Aborigines still Australia's worst-off: report

By Rob Taylor
Friday, June 1, 2007

CANBERRA (Reuters) - Aborigines are 13 times more likely than other Australians to go to prison, with poverty, unemployment and poor education behind a sharp jump in the number of indigenous jailings, a report said on Friday.

The rate of Aboriginal jailings rose 32 percent in the six years to 2006, while black youths were 23 times more likely to be detained after a brush with police and the courts, a government study of Aboriginal disadvantage said.

"Indigenous people are highly over-represented in the criminal justice system, as both young people and adults," said the report, the third in a series.

Australia's 460,000 Aborigines make up about 2 percent of the country's 20 million population. They are consistently the nation's most disadvantaged group, with far higher rates of unemployment, alcohol and drug abuse, and domestic violence.

The report said wages for Aborigines had risen over the last decade and unemployment had halved. But median household incomes for Aborigines were still around half the level of other Australians and their life expectancy lagged by 17 years.

"If we are going to close the gap in life expectancy we will have to address the overcrowded housing and of course give young people the opportunity to get a job," opposition lawmaker Jenny Macklin told local radio.

Indigenous Affairs Minister Mal Brough said the report showed some encouraging signs and blamed an indigenous-run state agency -- axed by the government two years ago -- for many of the failings, as well Aborigines themselves.

"Let's be honest with ourselves and say a lot of this comes down to personal responsibility and people being responsible for their drug and alcohol behavior, the abuse they inflict on others," Brough told Australian Broadcasting Corp. radio.

Prime Minister John Howard's conservative government has often clashed with Aboriginal leaders, favoring practical measures such as better access to health and education.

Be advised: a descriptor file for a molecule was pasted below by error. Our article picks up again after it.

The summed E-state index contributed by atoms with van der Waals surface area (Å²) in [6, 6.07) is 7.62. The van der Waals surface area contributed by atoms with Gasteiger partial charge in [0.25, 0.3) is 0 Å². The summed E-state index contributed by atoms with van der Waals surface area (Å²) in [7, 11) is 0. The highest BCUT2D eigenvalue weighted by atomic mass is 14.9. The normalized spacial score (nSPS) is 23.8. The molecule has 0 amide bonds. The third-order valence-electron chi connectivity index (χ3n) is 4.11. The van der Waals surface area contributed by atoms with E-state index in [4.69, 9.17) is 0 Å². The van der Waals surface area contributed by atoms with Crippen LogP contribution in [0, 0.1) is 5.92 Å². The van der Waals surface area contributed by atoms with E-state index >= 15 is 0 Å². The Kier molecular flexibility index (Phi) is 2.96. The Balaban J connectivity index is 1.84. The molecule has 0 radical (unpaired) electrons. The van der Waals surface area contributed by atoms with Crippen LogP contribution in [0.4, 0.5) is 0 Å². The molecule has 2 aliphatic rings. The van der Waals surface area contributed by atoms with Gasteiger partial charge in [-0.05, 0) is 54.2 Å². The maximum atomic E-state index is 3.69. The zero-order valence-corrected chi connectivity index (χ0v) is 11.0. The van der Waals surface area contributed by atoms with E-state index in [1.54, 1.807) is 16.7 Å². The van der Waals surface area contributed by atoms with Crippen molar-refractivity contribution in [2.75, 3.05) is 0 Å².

Howard has repeatedly refused to apologize for past racial injustices suffered by the Aborigines.

Indigenous doctor Marlene Kong this week said Aboriginal Australians lived in "fourth-world" conditions and called for international aid agencies to step in, warning decades of government help had failed to overcome problems.

"It's been a critical situation for 30 years, and something needs to be done," the former Doctors Without Borders medic told New Scientist magazine.

"Infant and maternal mortality, two of the most important indicators of a population's health, are at least three times higher than for non-indigenous people, and getting worse."

Suriname: "New" Species Already Endangered

From the Associated Press, June 5 2007, an article on the "discovery" (one can be sure that the species are not new to the indigenous peoples of the area) of previously undocumented species of frog and insects in eastern Suriname. Having just been found by surveyors, they are almost immediately at risk, especially as the survey was done for mining companies, one of which, BHP is an Australian transnational corporation, with a woeful record of environmental destruction. Amerindians and Maroons of Suriname's interior, as the article notes, already suffer from poisonous contamination from mining, so the prospects for this "new" frog do not look too good.